Clarence Cook. Art and Artists of Our Time. New York, 1888, vol. 1, pp. 142–44, ill., calls it "In the Organ-Loft"; tentatively identifies the setting as the chapel of the Tuileries, the organist as Massenet, and the singer as Mme Massenet.
"The Metropolitan Museum of Art—The French Painters." New York Times (May 22, 1895), p. 4.
Arthur Hoeber. The Treasures of The Metropolitan Museum of Art of New York. New York, 1899, p. 82.
"Organ and Choir." Etude 18 (July 1900), p. 262, ill. (engraving), as "In the Organ Loft"; interprets it as an audition for choir singers.
D[aniel]. Cady Eaton. A Handbook of Modern French Painting. New York, 1909, p. 319, fig. 224, calls it "The Organ" and admires the "apprehended stillness of the unseen congregation".
Maurice Denis. Henry Lerolle et ses amis. [Paris], 1932, pp. 14–15, fig. 8.
Charles Sterling, and Margaretta M. Salinger. "XIX Century." French Paintings: A Catalogue of the Collection of The Metropolitan Museum of Art. 2, New York, 1966, pp. 210–11, ill., call it "A Rehearsal in the Choir Loft"; note the influence of Degas and Seurat in the composition and quality of light; mention a drawing of the singer; note that the artist's son identified Mme Lerolle standing behind the organist, the artist, second from the left, and Mlle Lerolle in the right foreground.
Lois Dinnerstein. "Beyond Revisionism: Henry Lerolle's 'The Organ'." Arts Magazine 54 (January 1980), pp. 172–76, figs. 1–3, 7 (overall and details), identifies the setting as Lerolle's parish church of St. François-Xavier, adding that it "is both a genre scene and a family portrait, for among the figures gathered about the organ are members of the artist's most intimate circle"; identifies the artist's wife, Madeline Escudier Lerolle, seated with sheet music in her lap; her sister, Marie, as the singer; their sister, Jeanne, seated on the left; Jeanne's husband, Ernest Chausson, playing the organ; the artist's mother standing beside the organist; the sculptor Alfred Lenoir standing third from left; and Lerolle himself glancing out of the picture; relates the irregularity of the composition to Degas and Renoir.
John Leighton, and Richard Thomson. Seurat and the Bathers. Exh. cat., National Gallery. London, 1997, pp. 98–99, 105 n. 9, pl. 115, comment on stylistic similarities with contemporary paintings by Seurat, suggesting that it is as if both artists "independently agreed that the modern had to be subjected to a style, to a legible order which would be the proof of the artist's transformation of nature, his obedience to the idealism of his training and his ability to give pictorial cohesion to the confusion of contemporary experience".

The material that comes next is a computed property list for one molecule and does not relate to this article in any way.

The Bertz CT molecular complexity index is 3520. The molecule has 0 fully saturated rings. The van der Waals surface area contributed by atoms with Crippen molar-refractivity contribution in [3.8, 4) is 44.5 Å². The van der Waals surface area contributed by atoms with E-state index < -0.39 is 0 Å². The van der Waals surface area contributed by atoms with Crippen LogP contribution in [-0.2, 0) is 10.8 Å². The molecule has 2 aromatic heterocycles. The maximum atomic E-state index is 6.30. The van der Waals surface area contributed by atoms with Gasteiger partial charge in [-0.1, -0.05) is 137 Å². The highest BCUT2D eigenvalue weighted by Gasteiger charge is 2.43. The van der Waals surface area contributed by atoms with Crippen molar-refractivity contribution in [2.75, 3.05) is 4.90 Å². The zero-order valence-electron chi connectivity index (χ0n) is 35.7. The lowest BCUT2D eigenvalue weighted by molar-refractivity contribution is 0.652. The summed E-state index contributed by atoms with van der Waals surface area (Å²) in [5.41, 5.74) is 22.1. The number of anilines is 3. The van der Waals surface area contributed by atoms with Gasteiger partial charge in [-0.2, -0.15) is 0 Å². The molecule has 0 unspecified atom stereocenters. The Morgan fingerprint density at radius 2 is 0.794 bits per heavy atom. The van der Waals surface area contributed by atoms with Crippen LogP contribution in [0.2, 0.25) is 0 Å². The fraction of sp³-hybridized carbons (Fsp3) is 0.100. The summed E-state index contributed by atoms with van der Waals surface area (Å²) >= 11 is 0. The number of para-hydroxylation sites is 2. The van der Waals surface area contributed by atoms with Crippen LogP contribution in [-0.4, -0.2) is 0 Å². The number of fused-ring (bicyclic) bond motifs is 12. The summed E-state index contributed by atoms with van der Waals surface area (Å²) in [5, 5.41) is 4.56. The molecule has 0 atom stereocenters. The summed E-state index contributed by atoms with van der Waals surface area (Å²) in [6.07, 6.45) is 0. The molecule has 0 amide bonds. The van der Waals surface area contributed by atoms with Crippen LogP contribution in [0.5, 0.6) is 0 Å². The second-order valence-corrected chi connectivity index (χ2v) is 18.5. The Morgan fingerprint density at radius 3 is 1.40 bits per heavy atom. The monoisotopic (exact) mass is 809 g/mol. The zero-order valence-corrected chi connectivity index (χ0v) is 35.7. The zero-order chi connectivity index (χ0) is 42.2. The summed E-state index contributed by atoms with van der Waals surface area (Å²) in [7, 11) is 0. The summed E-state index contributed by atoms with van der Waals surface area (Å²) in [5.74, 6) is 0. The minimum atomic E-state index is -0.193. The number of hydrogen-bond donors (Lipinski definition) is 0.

Agnes Armstrong. "'A l'orgue' d'Henry Lerolle: Le tableau et ses sujets." La Flûte harmonique no. 79/80 (2000), pp. 19–35, ill. p. 20 and cover (detail), suggests that the man on the far left, standing behind Lerolle, is the composer Claude Debussy, a close friend of the artist; notes that the standing man on the right, identified by Dinnerstein [Ref. 1980] as Lenoir, could alternatively be Maurice Bouchor or Paul Poujaud, both also members of Lerolle's intimate circle; mentions that Chausson, the organist in this picture, composed at least two works for a female soloist accompanied by the organ.
John Collins in Ann Dumas and John Collins. Renoir's Women. Exh. cat., Columbus Museum of Art, Columbus, Ohio. London, 2005, p. 95, asserts that Lerolle promoted Chausson's music in this picture.
Emmanuelle Amiot-Saulnier. "Henry Lerolle (1848–1929), peintre naturaliste et chrétien." Histoire de l'art no. 58 (April 2006), pp. 85, 88, 91 nn. 19–21, fig. 2, calls it "À l'orgue" and dates it 1885; suggests that it depicts the nave of the church of Saint-Gervais; notes that Lerolle approved of the program of religious music established by the "maître" of that chapel, M. Bordes, adding that the Chanteurs de Saint-Gervais played an essential role in the music of the period.
Isabelle Duvernois. "A Technical Study of Henry Lerolle's 'Organ Rehearsal'." Metropolitan Museum Journal 45 (2010), pp. 217–24, figs. 1 (color), 4, 10 (color details), 5, 7, 8, 9 (infrared reflectograms), 6 (diagram).